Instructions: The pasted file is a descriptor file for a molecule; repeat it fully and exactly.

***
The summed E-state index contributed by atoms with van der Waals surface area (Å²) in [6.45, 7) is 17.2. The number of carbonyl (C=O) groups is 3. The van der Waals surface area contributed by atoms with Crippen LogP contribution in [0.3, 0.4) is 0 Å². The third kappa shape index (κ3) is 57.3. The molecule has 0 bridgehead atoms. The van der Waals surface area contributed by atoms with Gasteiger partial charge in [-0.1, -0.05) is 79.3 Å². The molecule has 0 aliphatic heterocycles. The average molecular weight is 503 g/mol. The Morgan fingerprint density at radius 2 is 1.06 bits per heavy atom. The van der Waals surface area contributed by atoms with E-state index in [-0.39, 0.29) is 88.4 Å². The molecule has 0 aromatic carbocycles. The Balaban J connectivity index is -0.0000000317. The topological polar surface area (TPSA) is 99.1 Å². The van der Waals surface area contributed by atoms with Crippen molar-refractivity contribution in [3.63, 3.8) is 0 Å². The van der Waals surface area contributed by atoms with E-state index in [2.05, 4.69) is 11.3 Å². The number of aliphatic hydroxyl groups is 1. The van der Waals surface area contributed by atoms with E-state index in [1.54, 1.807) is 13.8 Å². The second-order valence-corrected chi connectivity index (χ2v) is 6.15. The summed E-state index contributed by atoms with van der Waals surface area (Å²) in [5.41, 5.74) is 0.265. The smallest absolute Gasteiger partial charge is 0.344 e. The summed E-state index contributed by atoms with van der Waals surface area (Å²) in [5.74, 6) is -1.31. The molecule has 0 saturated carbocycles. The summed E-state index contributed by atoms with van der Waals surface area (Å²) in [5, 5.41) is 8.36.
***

The summed E-state index contributed by atoms with van der Waals surface area (Å²) in [6.45, 7) is 17.2. The number of carbonyl (C=O) groups is 3. The van der Waals surface area contributed by atoms with Crippen LogP contribution in [0.3, 0.4) is 0 Å². The third kappa shape index (κ3) is 57.3. The molecule has 0 bridgehead atoms. The van der Waals surface area contributed by atoms with Gasteiger partial charge in [-0.1, -0.05) is 79.3 Å². The molecule has 0 aliphatic heterocycles. The average molecular weight is 503 g/mol. The Morgan fingerprint density at radius 2 is 1.06 bits per heavy atom. The van der Waals surface area contributed by atoms with E-state index in [-0.39, 0.29) is 88.4 Å². The molecule has 0 aromatic carbocycles. The Balaban J connectivity index is -0.0000000317. The topological polar surface area (TPSA) is 99.1 Å². The van der Waals surface area contributed by atoms with Crippen molar-refractivity contribution in [3.63, 3.8) is 0 Å². The van der Waals surface area contributed by atoms with E-state index in [2.05, 4.69) is 11.3 Å². The number of aliphatic hydroxyl groups is 1. The van der Waals surface area contributed by atoms with E-state index in [1.54, 1.807) is 13.8 Å². The second-order valence-corrected chi connectivity index (χ2v) is 6.15. The summed E-state index contributed by atoms with van der Waals surface area (Å²) in [5.41, 5.74) is 0.265. The smallest absolute Gasteiger partial charge is 0.344 e. The summed E-state index contributed by atoms with van der Waals surface area (Å²) in [5.74, 6) is -1.31. The molecule has 0 saturated carbocycles. The summed E-state index contributed by atoms with van der Waals surface area (Å²) in [5, 5.41) is 8.36.